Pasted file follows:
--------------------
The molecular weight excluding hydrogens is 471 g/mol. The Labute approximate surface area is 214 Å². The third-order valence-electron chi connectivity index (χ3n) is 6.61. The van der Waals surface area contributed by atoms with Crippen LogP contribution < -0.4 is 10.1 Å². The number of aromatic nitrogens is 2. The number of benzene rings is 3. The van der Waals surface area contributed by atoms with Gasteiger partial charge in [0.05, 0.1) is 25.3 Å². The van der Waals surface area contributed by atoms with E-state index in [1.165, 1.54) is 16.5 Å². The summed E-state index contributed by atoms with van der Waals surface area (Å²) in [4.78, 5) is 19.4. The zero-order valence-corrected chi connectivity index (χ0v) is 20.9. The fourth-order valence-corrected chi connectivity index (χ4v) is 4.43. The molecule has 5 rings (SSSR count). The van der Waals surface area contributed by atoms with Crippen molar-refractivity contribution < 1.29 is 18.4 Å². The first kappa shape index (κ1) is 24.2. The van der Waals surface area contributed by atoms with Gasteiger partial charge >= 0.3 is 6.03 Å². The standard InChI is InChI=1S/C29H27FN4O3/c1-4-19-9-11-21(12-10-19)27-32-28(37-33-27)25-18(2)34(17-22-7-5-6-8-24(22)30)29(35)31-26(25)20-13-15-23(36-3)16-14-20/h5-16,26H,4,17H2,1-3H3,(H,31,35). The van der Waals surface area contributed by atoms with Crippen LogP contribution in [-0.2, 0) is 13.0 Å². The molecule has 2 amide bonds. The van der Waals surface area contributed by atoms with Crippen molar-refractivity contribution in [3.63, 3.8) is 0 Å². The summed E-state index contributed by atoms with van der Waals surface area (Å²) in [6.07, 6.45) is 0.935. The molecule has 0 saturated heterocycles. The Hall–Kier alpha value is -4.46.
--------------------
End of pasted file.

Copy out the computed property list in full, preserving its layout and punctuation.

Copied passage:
The molecular weight excluding hydrogens is 471 g/mol. The Labute approximate surface area is 214 Å². The third-order valence-electron chi connectivity index (χ3n) is 6.61. The van der Waals surface area contributed by atoms with Crippen LogP contribution < -0.4 is 10.1 Å². The number of aromatic nitrogens is 2. The number of benzene rings is 3. The van der Waals surface area contributed by atoms with Gasteiger partial charge in [0.05, 0.1) is 25.3 Å². The van der Waals surface area contributed by atoms with E-state index in [1.165, 1.54) is 16.5 Å². The summed E-state index contributed by atoms with van der Waals surface area (Å²) in [4.78, 5) is 19.4. The zero-order valence-corrected chi connectivity index (χ0v) is 20.9. The fourth-order valence-corrected chi connectivity index (χ4v) is 4.43. The molecule has 5 rings (SSSR count). The van der Waals surface area contributed by atoms with Crippen molar-refractivity contribution < 1.29 is 18.4 Å². The first kappa shape index (κ1) is 24.2. The van der Waals surface area contributed by atoms with Gasteiger partial charge >= 0.3 is 6.03 Å². The standard InChI is InChI=1S/C29H27FN4O3/c1-4-19-9-11-21(12-10-19)27-32-28(37-33-27)25-18(2)34(17-22-7-5-6-8-24(22)30)29(35)31-26(25)20-13-15-23(36-3)16-14-20/h5-16,26H,4,17H2,1-3H3,(H,31,35). The van der Waals surface area contributed by atoms with Crippen LogP contribution in [-0.2, 0) is 13.0 Å². The molecule has 2 amide bonds. The van der Waals surface area contributed by atoms with Crippen molar-refractivity contribution in [3.63, 3.8) is 0 Å². The summed E-state index contributed by atoms with van der Waals surface area (Å²) in [6.07, 6.45) is 0.935. The molecule has 0 saturated heterocycles. The Hall–Kier alpha value is -4.46.